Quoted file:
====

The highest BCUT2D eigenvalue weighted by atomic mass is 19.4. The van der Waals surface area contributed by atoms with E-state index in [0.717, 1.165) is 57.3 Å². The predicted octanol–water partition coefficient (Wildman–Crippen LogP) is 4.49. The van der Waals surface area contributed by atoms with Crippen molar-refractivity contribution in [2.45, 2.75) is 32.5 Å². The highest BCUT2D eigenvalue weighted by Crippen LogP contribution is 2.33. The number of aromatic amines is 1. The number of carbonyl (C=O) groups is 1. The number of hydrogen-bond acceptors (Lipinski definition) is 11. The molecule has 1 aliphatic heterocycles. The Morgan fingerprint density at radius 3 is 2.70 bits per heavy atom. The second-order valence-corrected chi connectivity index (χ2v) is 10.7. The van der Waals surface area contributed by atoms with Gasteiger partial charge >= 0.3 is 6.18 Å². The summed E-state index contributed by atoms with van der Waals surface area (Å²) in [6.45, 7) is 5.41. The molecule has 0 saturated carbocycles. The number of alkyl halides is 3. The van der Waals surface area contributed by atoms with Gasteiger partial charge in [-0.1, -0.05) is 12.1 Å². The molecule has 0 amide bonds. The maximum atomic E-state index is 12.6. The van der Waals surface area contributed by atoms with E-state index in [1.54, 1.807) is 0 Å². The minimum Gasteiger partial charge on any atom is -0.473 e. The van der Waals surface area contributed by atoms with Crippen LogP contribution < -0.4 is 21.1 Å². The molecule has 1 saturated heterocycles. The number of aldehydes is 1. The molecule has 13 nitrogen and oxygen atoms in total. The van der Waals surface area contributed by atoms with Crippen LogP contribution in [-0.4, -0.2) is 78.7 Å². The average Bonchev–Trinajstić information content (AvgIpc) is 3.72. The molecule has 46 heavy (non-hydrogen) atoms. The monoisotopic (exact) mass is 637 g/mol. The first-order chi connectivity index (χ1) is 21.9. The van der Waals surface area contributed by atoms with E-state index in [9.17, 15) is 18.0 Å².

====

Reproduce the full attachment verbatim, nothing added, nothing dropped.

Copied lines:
The highest BCUT2D eigenvalue weighted by atomic mass is 19.4. The van der Waals surface area contributed by atoms with E-state index in [0.717, 1.165) is 57.3 Å². The predicted octanol–water partition coefficient (Wildman–Crippen LogP) is 4.49. The van der Waals surface area contributed by atoms with Crippen molar-refractivity contribution in [2.45, 2.75) is 32.5 Å². The highest BCUT2D eigenvalue weighted by Crippen LogP contribution is 2.33. The number of aromatic amines is 1. The number of carbonyl (C=O) groups is 1. The number of hydrogen-bond acceptors (Lipinski definition) is 11. The molecule has 1 aliphatic heterocycles. The Morgan fingerprint density at radius 3 is 2.70 bits per heavy atom. The second-order valence-corrected chi connectivity index (χ2v) is 10.7. The van der Waals surface area contributed by atoms with Gasteiger partial charge >= 0.3 is 6.18 Å². The summed E-state index contributed by atoms with van der Waals surface area (Å²) in [6.45, 7) is 5.41. The molecule has 0 saturated carbocycles. The number of alkyl halides is 3. The van der Waals surface area contributed by atoms with Gasteiger partial charge in [-0.1, -0.05) is 12.1 Å². The molecule has 0 amide bonds. The maximum atomic E-state index is 12.6. The van der Waals surface area contributed by atoms with E-state index in [1.54, 1.807) is 0 Å². The minimum Gasteiger partial charge on any atom is -0.473 e. The van der Waals surface area contributed by atoms with Crippen LogP contribution < -0.4 is 21.1 Å². The molecule has 1 saturated heterocycles. The number of aldehydes is 1. The molecule has 13 nitrogen and oxygen atoms in total. The van der Waals surface area contributed by atoms with Crippen LogP contribution in [-0.4, -0.2) is 78.7 Å². The average Bonchev–Trinajstić information content (AvgIpc) is 3.72. The molecule has 46 heavy (non-hydrogen) atoms. The monoisotopic (exact) mass is 637 g/mol. The first-order chi connectivity index (χ1) is 21.9. The van der Waals surface area contributed by atoms with E-state index in [9.17, 15) is 18.0 Å².